PDA

View Full Version : D&D 5e/Next Firearms and Tasers and Pepper Spray



blackjack50
2019-06-03, 08:45 PM
Looking to get some help on how to create a home brew of these. Like Grog, Iím not so hot on the numbers. So I could use some help. The idea would be very basic firearms in a 5e rule set (because I have that). I can handle damage (but Iím open to suggestion). It would be relatively high for even basic handguns. ďGod made men, Sam Colt made them equal.Ē That is how I feel about firearms. They are an equalizer for weaker races and classes. But what I am struggling with is how to handle people using them. Should they operate on the same principe as crossbows and flintlocks? I feel that might make short fights. But thatís ok. Firefights arenít usually very long. Protracted gun battles are the exception. Not the rule. So Iíd potentially be able to get away with some pretty interesting RP and game mechanics if I DM this.

As for Tasers and Pepper Spray...I suppose I could use it as a stun or blinded right? Shouldnít be too tough.

Anymage
2019-06-03, 08:59 PM
Play a different game. HP scaling in D&D means that high level characters have no problem with punishments that would liquefy normal people, and attempts to counteract this (dealing stat damage or having damage scale with the level of the target) are going to be necessarily fiddly and also beg to have players exploit them.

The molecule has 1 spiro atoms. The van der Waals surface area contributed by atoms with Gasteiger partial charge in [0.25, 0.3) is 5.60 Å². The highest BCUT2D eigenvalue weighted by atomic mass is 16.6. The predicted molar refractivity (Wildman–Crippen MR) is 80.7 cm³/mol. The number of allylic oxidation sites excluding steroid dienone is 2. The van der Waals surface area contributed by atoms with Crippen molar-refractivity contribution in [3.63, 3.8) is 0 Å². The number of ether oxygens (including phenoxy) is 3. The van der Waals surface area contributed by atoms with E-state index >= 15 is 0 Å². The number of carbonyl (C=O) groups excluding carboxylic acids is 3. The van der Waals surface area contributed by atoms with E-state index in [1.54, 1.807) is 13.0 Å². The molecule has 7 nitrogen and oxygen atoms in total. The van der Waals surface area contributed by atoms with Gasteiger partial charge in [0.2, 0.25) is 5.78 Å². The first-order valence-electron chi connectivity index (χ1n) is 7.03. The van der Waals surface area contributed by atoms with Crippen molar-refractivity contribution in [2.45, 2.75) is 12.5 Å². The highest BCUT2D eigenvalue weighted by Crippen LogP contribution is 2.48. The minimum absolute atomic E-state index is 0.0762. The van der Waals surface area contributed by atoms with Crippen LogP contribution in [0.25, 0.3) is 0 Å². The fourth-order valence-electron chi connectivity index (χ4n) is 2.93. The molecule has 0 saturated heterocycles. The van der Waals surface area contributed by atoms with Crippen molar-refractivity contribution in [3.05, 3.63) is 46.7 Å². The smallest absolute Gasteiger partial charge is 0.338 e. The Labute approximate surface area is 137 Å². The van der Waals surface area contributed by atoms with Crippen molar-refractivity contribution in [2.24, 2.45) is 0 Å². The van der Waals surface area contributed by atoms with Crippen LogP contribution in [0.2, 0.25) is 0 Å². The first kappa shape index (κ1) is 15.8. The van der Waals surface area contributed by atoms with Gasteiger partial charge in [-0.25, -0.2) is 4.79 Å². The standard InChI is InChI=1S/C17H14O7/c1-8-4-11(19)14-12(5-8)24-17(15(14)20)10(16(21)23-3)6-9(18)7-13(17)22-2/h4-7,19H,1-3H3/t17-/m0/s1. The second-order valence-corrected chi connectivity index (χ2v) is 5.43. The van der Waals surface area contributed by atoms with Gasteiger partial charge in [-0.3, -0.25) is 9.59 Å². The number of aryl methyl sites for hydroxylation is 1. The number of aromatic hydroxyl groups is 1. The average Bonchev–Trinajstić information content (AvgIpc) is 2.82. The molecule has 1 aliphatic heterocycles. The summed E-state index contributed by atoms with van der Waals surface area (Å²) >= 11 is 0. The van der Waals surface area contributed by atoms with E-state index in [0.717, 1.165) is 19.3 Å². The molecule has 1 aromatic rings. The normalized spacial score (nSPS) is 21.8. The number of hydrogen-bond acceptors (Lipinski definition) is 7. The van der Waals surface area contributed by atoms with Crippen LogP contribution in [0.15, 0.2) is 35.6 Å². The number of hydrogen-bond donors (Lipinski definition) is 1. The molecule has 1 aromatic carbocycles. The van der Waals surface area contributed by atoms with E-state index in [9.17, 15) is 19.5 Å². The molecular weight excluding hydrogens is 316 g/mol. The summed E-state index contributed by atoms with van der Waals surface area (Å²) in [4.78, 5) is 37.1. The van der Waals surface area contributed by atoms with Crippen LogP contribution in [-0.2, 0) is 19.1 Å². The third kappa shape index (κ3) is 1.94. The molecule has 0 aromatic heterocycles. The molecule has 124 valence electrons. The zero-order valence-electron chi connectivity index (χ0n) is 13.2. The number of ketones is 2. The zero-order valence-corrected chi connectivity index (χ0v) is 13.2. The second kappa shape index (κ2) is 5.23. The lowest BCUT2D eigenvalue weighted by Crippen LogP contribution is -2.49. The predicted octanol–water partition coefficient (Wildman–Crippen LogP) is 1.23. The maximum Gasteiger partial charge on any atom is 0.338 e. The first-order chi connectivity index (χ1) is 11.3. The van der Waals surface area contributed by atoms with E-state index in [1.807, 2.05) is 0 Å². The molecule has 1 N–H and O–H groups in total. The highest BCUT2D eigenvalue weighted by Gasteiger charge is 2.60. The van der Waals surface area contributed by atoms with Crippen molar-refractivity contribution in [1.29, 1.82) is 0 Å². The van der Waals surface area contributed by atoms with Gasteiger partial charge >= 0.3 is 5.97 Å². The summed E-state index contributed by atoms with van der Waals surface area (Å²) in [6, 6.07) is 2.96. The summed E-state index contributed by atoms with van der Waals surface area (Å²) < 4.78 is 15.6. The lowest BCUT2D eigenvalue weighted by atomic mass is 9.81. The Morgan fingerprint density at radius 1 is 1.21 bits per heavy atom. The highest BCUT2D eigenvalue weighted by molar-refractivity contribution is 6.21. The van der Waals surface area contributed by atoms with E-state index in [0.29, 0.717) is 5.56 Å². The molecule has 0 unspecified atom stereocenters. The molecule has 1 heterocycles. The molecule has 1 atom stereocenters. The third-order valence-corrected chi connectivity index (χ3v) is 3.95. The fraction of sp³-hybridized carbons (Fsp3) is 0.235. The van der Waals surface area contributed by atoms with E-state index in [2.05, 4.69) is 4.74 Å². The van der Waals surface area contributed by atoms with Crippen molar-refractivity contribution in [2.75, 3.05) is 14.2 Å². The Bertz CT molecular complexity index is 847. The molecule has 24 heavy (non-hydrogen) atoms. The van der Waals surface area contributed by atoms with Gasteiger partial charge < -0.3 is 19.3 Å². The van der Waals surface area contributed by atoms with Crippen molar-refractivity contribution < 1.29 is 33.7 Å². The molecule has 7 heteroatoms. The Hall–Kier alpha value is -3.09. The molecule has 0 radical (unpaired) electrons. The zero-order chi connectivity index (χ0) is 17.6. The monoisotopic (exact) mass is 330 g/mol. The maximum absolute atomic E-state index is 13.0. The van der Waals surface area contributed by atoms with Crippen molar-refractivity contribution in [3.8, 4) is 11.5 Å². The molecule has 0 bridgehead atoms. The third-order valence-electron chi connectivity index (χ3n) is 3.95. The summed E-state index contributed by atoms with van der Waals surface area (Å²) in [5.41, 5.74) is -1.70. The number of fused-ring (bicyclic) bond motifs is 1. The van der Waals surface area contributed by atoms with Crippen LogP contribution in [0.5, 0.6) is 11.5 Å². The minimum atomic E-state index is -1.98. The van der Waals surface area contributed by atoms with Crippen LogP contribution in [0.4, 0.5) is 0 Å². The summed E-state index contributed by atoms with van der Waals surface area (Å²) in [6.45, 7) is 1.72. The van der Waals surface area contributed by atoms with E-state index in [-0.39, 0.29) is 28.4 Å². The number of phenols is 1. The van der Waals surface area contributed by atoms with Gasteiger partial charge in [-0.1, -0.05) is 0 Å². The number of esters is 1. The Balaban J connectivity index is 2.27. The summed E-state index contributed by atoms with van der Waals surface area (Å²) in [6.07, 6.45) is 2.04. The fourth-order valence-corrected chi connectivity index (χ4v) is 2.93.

P. 268 in the DMG has firearm rules that work okay for what they are; dangerous to low level characters, an acceptable backup weapon for someone who isn't normally a combatant, but not really an upgrade to a high level character's normal attacks. More importantly, a bunch of hirelings or animated dead with by-the-book guns aren't much worse than that same bunch of NPCs with bows or crossbows. Tasers giving a con save to avoid being stunned for a round if you're hit, and pepper spray being a save or blinded for a round, should work. Even here, though, the idea of a bunch of minions being able to spam debilitating condition attacks makes me worry.

blackjack50
2019-06-04, 09:05 AM
Play a different game. HP scaling in D&D means that high level characters have no problem with punishments that would liquefy normal people, and attempts to counteract this (dealing stat damage or having damage scale with the level of the target) are going to be necessarily fiddly and also beg to have players exploit them.